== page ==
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And now, direct to you from the annals of Great Moments In Expert Writing, the Macalope brings you the Washington Post’s Robert Samuelson on “The legacy of Steve Jobs”.

Before reading this, you should know the following: I do not own an iPad, an iPhone, an iPod or a Mac. I abandoned my typewriter only recently. In short, I have not enlisted in the digital revolution and have kept my involvement to a desktop computer, email and the Internet.

Already the Macalope can tell you’re uniquely suited to write about a technology icon. Please, carry on.

No one can deny Jobs’s accomplishment.

One wonders if Samuelson can even name Jobs’s accomplishments, other than to rattle off some Apple products.

Apple’s products inspire (it’s a cliche to say) a cult-like following.

Oh, so you can’t name them without resorting to tired clichés. That’s a good sign. Although the typewriter bit should have tipped us off.

You know, Robert, if it’s a cliché to say it, it’s probably best not said. It’s also best not said simply because it’s a lazy slur.

People feel incomplete, so I’m told, if deprived of their Apple devices. There’s separation anxiety.

“Separation anxiety”? Sounds like somebody’s been reading a bunch of pseudo-science claptrap on The New York Times op-ed page. Reading it, but not linking to it, of course, since it’s the competition.

All this has made for a hugely successful business, but history’s demands are different. What makes something historically significant is the magnitude and permanence of its impact.

The man founded the company that is largely responsible for turning personal computers, digital music players, and smartphones into household items. How’s that for having permanent impact?

By history’s measure, Jobs’s achievements are tiny.

You really thought writing this piece was a good idea? Seriously?

Transforming the music industry is not the same as transforming society. There are many technological advances that had a far larger impact on society: antibiotics, air travel, air conditioning and television. By contrast, many of Apple’s products are gadgets, as commentators have noted. Their ultimate social impact may be less than Facebook’s.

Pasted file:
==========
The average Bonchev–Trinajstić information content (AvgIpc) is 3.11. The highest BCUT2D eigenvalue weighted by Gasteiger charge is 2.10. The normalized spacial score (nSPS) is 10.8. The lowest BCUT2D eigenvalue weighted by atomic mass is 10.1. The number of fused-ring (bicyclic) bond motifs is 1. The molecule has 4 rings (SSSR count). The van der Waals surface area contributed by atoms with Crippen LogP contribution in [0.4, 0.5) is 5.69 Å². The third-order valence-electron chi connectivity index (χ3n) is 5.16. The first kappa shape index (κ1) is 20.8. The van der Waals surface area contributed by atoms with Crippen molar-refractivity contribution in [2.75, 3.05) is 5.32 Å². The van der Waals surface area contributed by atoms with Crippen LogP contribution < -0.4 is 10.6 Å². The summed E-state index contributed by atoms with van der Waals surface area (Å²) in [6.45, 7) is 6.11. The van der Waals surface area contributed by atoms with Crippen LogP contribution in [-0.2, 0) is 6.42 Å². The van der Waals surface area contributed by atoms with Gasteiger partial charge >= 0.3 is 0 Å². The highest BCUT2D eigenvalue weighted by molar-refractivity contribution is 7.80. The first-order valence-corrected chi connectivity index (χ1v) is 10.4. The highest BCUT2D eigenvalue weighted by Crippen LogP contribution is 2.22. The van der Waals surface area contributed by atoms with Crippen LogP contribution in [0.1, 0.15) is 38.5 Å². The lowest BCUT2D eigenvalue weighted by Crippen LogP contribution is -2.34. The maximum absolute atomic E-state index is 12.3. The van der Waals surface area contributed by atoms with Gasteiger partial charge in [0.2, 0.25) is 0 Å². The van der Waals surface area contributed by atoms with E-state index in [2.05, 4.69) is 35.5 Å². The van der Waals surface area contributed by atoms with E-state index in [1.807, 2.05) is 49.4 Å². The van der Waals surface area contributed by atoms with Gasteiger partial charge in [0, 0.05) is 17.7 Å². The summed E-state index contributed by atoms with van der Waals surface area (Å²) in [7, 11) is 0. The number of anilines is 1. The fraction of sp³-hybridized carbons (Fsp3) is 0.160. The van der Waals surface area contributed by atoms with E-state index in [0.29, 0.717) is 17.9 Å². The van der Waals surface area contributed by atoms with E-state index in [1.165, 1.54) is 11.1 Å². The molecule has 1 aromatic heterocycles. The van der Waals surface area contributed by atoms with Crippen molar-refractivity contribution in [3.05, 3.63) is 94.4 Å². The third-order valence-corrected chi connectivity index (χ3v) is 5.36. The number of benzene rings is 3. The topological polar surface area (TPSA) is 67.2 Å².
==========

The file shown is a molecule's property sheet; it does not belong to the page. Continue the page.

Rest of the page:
“Gadgets” said the man who just ditched his typewriter. The Washington Post: providing the latest in 19th century thought!

If Samuelson knew anything about technology or Apple, he might know what transformative products the Apple II and the Mac were. And, after those successes, Jobs went on and did it again with digital music players and smartphones. And created a ground-breaking entertainment company with an unparalleled track record of hit films.

Samuelson argues that Henry Ford stands above Jobs because his mass production technique was adopted so widely and changed society. The fault here, dear Robert, lies not in Steve Jobs, but in the industry. Jobs’s legacy is one of providing user-centric tools that, in the wonderfully apt words you quote yourself, “feel like they’re handcrafted, even though they’re obviously mass produced.” It’s not Steve Jobs’s or Apple’s fault that no one else seems able to duplicate their success. Ford made a system that was easy to duplicate by people who were just interested in making a buck. Jobs’s system requires you to actually care about the product you’re making and how the user interacts with it. That’s a rarer commodity.

His more modest legacy will fade with time. A century from now, historians and ordinary Americans will still remember Edison and Ford. Jobs will be a footnote, if that.

Samuelson, meanwhile, will still remember that sweet Selectric he had.

Of course, no one yet knows what Jobs’s legacy will be. Maybe it’ll be less like Ford’s and Edison’s and more Frank Lloyd Wright’s or Andy Warhol’s. What we do know is that it won’t be made by someone like Samuelson, who has to be dragged kicking and screaming into the future.

[Editors’ Note: In addition to being a mythical beast, the Macalope is not an employee of Macworld. As a result, the Macalope is always free to criticize any media organization. Even ours.]

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